Federal Gas Taxes Hurt the Poor the Most
As President Trump and Congressional Democrats hash out an infrastructure plan for the country, questions have arisen about how the government plans to pay the two trillion dollar price tag. One proposal that always seems to rear its head anytime we talk about fixing the roads is raising the federal tax on the fuel that Americans use every day.
The fact remains, however, that raising taxes on fuel hurts low and middle income Americans the most. They are the ones spending a larger share of their income on gasoline, and any increase in the fuel tax will take money out of their pockets to fund wasteful government spending. Any lawmaker who claims to want lower taxes for the poor should oppose any increase to the federal gas tax.
Government data prove that the burden of gas taxes, and green energy initiatives in general, falls on the lower income brackets. The Energy Information Administration shows how households making at least $95,000 per year spend no more than about 4% of their income on gasoline. However, those making under $18,000 per year pay at least a 6.67% share of their income on gasoline.
Therefore, any increase in the cost of fuel will increase the margin of income that the poor spend on gas. Raising the federal gas tax is a tax on poor families that need to pay for other necessities such as housing, food, and education.
Will People Stop Using Gasoline if it Gets More Expensive? Unlikely.
Leftists hope that by raising the excise tax on fuel, Americans will buy less of it and switch to green energy. However, the Congressional Research Service (CRS) explains how changes in the price of gasoline will not change how much of it consumers buy. This is because Americans see gas as a necessary good. It is something they use every day and it is vital to them as they commute to work, pick up their kids, and travel on vacation. The costs for the average family to substitute an electric vehicle are enormous and it would take a large tax on gasoline to change the behavior of consumers.
As a result, raising the federal gas tax would not change the consumption of gasoline. Instead, the government would force lower-income families to pay more for a good that is necessary to function in society.
This is not to mention how increasing fuel taxes will impact interstate commerce and the trucking industry. The CRS estimates that fuel costs account for 15% of total operating costs for trucking companies. With 71.5% of America’s freight shipped by truck, consumers will surely see an increase in transportation costs and, as a result, the price of goods if the government raises the federal gas tax.
So, while lower-income families have less disposable income thanks to the tax they see at the pump, they will also see the prices of their groceries, day-to-day goods, and other basic necessities increase. Why would any Member of Congress want to place this burden on those that can afford it the least?
Poor Drivers Subsidizing Rich States
Looking at the large-scale disparities that the gas tax causes, we can see that poorer and typically Southern states are receiving a smaller share of total federal infrastructure funds than the share their drivers pay into the fund with gas tax revenue. For example, drivers in seven of the ten poorest states (Mississippi, New Mexico, Alabama, Kentucky, Oklahoma, South Carolina, and Tennessee) pay 12.1% of the tax revenue that goes into the Highway Trust Fund, yet they only get 11.3% of the funds distributed to the states. Meanwhile, five of the ten richest states (including the District of Columbia) only pay 1.8% of the total revenue, but receive 3.8% of federal infrastructure funding. D.C. and Alaska, in particular, each receive almost six times the share of federal funds than the share of taxes they pay.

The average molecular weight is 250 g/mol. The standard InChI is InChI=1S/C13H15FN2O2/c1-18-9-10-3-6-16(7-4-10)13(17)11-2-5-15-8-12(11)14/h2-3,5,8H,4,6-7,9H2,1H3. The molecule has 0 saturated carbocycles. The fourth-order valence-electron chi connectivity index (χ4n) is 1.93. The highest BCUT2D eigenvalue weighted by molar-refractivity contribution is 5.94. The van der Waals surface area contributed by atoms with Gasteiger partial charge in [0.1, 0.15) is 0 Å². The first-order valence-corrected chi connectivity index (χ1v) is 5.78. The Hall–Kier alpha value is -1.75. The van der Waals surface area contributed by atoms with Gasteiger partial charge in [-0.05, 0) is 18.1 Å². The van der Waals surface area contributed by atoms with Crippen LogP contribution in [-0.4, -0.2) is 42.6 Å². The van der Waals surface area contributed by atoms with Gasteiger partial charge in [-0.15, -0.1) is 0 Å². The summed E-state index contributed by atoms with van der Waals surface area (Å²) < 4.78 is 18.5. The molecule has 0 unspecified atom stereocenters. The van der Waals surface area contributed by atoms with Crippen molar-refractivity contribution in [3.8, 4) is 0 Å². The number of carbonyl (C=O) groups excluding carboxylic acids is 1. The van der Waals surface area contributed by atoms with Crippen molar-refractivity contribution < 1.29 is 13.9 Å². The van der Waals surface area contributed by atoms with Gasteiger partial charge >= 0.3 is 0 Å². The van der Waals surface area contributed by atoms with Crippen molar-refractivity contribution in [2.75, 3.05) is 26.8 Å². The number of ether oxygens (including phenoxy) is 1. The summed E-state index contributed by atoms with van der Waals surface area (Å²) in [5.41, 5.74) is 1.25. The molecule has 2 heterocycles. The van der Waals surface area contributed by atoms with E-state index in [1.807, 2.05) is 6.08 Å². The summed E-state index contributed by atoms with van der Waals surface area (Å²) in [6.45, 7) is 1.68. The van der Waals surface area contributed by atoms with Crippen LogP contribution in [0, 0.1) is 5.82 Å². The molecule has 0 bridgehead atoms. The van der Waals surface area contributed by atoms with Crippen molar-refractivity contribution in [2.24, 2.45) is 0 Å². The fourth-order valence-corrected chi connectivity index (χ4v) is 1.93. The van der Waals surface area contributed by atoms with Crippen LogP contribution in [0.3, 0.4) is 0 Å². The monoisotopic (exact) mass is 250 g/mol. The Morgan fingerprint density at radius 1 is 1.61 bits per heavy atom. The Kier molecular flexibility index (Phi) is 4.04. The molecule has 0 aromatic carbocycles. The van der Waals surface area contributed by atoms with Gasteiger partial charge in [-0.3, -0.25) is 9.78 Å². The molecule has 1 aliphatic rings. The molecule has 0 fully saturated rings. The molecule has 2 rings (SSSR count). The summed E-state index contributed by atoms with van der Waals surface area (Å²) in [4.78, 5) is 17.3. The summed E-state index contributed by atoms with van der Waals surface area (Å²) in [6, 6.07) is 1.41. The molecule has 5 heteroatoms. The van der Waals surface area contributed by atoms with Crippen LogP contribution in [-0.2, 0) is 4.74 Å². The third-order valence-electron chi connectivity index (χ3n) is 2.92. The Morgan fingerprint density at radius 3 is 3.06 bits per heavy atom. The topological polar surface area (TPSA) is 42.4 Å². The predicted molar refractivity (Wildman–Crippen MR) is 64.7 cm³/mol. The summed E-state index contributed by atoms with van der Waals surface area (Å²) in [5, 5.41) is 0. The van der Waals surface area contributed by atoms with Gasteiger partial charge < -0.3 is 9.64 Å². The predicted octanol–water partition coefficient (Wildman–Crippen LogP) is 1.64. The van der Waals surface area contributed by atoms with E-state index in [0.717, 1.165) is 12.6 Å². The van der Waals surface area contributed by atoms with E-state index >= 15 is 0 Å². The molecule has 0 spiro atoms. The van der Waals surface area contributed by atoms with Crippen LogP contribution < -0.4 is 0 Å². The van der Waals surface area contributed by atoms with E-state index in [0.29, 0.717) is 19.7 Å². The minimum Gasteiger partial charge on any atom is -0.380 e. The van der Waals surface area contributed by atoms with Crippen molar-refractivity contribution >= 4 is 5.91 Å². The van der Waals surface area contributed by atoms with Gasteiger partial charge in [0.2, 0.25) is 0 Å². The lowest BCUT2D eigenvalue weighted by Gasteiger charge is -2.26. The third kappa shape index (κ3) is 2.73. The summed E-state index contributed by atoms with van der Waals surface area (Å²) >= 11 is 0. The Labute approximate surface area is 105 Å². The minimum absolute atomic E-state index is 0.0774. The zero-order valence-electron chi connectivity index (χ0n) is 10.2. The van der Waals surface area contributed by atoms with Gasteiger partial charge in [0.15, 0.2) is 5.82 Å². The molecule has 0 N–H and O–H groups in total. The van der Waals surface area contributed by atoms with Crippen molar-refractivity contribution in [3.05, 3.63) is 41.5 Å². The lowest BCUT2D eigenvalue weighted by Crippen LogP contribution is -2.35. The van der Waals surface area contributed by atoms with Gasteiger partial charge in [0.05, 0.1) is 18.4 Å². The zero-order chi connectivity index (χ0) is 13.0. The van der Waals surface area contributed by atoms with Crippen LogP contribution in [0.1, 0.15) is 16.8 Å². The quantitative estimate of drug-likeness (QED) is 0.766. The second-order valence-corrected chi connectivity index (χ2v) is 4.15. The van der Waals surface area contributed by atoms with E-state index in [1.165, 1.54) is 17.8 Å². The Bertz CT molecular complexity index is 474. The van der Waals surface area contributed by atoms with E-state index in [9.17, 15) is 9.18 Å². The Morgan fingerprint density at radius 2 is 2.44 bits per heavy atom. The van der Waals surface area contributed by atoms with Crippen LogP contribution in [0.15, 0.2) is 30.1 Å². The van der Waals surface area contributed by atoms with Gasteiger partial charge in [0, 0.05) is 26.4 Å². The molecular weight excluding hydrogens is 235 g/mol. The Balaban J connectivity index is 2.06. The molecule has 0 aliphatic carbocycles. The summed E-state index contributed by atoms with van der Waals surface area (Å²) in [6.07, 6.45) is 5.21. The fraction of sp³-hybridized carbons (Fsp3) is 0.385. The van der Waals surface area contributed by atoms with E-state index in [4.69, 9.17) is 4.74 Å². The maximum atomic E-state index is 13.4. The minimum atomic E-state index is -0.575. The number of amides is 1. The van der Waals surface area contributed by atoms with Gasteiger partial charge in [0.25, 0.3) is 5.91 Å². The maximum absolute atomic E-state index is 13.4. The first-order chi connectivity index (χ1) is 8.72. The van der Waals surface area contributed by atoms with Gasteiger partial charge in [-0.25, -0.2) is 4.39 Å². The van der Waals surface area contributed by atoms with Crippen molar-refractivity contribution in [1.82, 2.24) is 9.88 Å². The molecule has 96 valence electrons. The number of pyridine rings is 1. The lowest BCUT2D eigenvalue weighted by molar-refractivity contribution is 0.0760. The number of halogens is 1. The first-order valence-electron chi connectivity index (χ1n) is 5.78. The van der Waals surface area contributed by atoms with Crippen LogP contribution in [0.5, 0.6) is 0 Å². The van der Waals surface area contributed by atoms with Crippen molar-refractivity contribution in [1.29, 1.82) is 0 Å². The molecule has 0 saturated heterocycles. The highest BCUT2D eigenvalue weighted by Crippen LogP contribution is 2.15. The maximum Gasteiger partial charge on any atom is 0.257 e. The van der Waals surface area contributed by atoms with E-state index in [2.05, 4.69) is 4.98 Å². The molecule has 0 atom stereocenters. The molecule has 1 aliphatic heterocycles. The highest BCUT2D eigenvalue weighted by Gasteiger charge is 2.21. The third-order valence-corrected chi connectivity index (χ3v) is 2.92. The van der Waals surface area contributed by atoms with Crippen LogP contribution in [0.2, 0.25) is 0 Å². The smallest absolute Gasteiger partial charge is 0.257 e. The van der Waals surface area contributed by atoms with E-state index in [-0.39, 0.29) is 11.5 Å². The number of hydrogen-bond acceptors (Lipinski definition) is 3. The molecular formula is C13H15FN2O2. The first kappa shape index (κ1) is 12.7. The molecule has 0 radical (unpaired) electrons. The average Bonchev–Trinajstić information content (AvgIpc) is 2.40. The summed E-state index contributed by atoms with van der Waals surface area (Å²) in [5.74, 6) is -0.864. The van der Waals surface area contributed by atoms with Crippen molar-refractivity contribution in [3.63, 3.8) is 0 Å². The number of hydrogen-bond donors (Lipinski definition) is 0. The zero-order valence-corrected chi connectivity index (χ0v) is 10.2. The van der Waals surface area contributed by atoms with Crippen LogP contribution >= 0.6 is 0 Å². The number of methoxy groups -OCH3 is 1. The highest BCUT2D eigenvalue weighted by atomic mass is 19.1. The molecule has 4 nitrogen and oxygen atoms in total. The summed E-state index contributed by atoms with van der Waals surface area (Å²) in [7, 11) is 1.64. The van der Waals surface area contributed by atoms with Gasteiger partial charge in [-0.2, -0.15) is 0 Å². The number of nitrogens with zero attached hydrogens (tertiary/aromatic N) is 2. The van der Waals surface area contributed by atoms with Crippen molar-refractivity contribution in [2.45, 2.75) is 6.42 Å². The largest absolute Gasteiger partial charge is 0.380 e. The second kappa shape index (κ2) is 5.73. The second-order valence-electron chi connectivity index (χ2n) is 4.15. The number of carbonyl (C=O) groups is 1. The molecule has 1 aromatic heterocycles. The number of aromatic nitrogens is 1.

In essence, drivers in poor states are subsidizing infrastructure projects in rich states. Not only is the gas tax regressive at the individual level, but at the statewide level as well. This is a perverse system that redistributes money away from those who can afford it the least in order to benefit those who can afford it the most.
And the Money Doesn’t Even Go to Roads & Bridges
Furthermore, the problem with funding urgent infrastructure projects comes not from a lack of revenue, but how the government actually spends the money.
A 2015 Wall Street Journal piece shows how nearly 25 percent of gas taxes go towards mass transit systems in just six metro areas as well as projects for streetcars, bike lanes, hiking trails, and landscaping. And Michael Sargent of The Heritage Foundation asserts that only six percent of funds pay for the construction and maintenance of road and bridge projects with a price tag of at least $500 million. As Sargent writes, “Advocates claiming that these projects are national priorities should be forced to explain to Texans sitting in traffic that their gas money went to build a trolley line in Arizona or restore a 1918 tugboat in Ohio.”
Additionally, the Government Accountability Office analyzed infrastructure spending from 2004 to 2008 and found that $24.2 billion of Highway Trust Funds went to projects unrelated to highway maintenance. And over $40 billion of gas tax funds paid by drivers went towards mass transit project over this period.
If the HTF actually spent its money on highways, it would be 98% solvent for the next decade. This eliminates the need to increase the gas tax.
Raising the federal gasoline tax is raising taxes on the mother picking up her children from school, on the high school teenager driving to his part-time job, and on the elderly woman for whom public transportation is inaccessible. Simply put, gas taxes aren’t paid proportionately by the wealthy. Rather, raising the federal gas tax hits the poor the hardest. And in doing so, takes money away from those who need it the most.